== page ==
"Just go ahead, please."
Translation:Gehen Sie nur voraus, bitte.
it's idiomatic, it's there to insist that you should go ahead and not protest out of politeness (which makes it part of the politeness fest itself, really)
The insisting part is the one to remember, only the context makes it polite. I believe it can be used to stress an interdiction too (native speaker to help here?)
It does not sound good with 'nur' at the begin, because it is a command. But 'Nur zu, gehen Sie voraus.' is okay.
My dictionary says the imperative of "gehen" can be "geht," but Duo didn't accept it. Is this my mistake or Duo's?
"Geht" implies that the subject is "ihr," so a correct translation could be "Geht nur voraus, bitte" if you are talking to multiple people.
In English "go ahead" is an idiom and it means roughly "you have the permission to start doing something". Example: "the results look good, just go ahead with the next test, please". It has nothing to do with going from point A to point B.
According to Duden this is not the case in German. The verb "vorausgehen" means only going in front of other people or going ahead of other people in order to arrive sooner than others. http://www.duden.de/rechtschreibung/vorausgehen
How would you translate the example "the results look good, just go ahead with the next test, please" into German?
to start doing something = anfangen/beginnen, etwas zu tun
- Die Ergebnisse sehen gut aus, fangen Sie bitte einfach mit dem nächsten Test an.
- Die Ergebnisse sehen gut aus, beginnen Sie bitte einfach mit dem nächsten Test.
Except during a Duolingo lesson on directions, better translations of "Just go ahead" (which has nothing to do with directions) include "Dann nichts wie los, bitte." and even "Bitte, bitte, bitte."
Duolingo frequently trips over translating English to German. The content contributors apparently don't know English as well as they know German. I understand that the software generates additional exercises, but presumably someone looks at what the software comes up with.
"Gehen Sie bitte nur voraus." was marked wrong. Can't "bitte" go in this position in German, or must it be at the end?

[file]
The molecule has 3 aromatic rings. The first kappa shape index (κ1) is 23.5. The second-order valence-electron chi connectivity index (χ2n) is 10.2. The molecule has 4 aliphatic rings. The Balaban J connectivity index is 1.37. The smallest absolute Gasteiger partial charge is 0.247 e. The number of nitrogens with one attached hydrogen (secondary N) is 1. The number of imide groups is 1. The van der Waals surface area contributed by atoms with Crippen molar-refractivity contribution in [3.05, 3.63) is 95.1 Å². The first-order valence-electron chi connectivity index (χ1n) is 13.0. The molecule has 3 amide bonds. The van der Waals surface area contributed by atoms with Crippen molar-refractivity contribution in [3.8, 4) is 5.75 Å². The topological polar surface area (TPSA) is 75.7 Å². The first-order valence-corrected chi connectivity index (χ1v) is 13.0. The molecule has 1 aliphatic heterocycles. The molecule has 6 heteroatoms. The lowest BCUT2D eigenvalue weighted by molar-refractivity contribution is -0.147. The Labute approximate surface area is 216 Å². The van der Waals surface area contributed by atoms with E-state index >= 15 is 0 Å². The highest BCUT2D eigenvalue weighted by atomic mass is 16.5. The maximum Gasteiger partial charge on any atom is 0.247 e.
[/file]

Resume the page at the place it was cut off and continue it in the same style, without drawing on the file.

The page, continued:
No, the sentence 'Nur gehen Sie voraus, bitte' is not good. 'Nur zu, gehen Sie voraus.' would be good, but is not asked here.
- Nur zu! ~Do it!
it would mean more something like "go ahead for now, please", in the sense "yes, we'll get to what you're saying, but let's start with you going ahead"
I'm part guessing :(
Soeben haben Sie den Knopf betätigt. (past)
Soeben passierte ein Unfall. (past)
Soeben werden wir in eine andere Welt gezogen. (present, passive + scient fiction)
Soeben and active? --> Soeben bin ich aufgewacht. (past)
But 'soeben + active + a commant' - I think it is not possible!
It does not tell the order you want to tell.
Was sollte jemand angehen? - Soll jemand seine Alkoholprobleme angehen? Soll jemand seine Aufgaben angehen?
But you can say: Gehen Sie bitte voran?
The grammar is fine, BUT it does not work like you want that it work.
"gehen Sie geradeaus" with and without "nur" mean go without any right hand bend nor left hand bend.
(Like Margusoja tried to explain it, it is not possible to translate very well the word "just" here.)
"nach vorne" indicates a place, it does not indicate a direction.
This is extremely vague!! How many ways are there to say "go ahead" in German? Mach schon, geh voran, komm schon, leg los, na los, nach Ihnen... I could go on... There's no context given so any of those should be correct, so long as nur or doch is used for the just and bitte for the please?
"Fahren Sie bitte voraus." would be useful in the situation in which you ask somebody to show you the right way by going by car/bus/train/cycle infront of you. Or in the situation that you will arrive late at a location and the other person should already start to go by car/bus/train/cycle to the location without you.
So normally you say "go ahead" in the meaning of "be an idol" and "start now" or "continue". I think "Fahren Sie fort"(=continue) is the best translation for "go ahead" with "fahren" and without context.
Having read the materiel below, I'm wondering where to place both "nur" and "bitte in such a sentence. I see that "nur" does not go at the beginning, and "bitte" comes somewhere in the middle or toward the end, but can they follow each other, or is there some other explanation for why these words must be in the places Duo assigns them?
Is there a way to use this with "du"? I despise both the pretentious concept of a "formal you" but also the fact that it sounds like "she" and "they".
The formal form is "Gehen Sie nur voraus, bitte." The "Sie" is a must be.
The informal, singular form is "Geh nur voraus, bitte." (=du-form). An alternative du-form is "Gehe nur voraus, bitte." In an order for "du" the personal pronoun is not used.
The informal, plural form is "Geht nur voraus, bitte." (=ihr-form) In an order for "ihr" the personal pronoun is not used.
I could say I despise people who despise other cultures. But I won't. I only disagree with this opinion. The distinction between formal address and informal is common in many languages: German, French, Spanish, etc. If you want to learn a new language, you need to adopt, at least linguistically, new rules.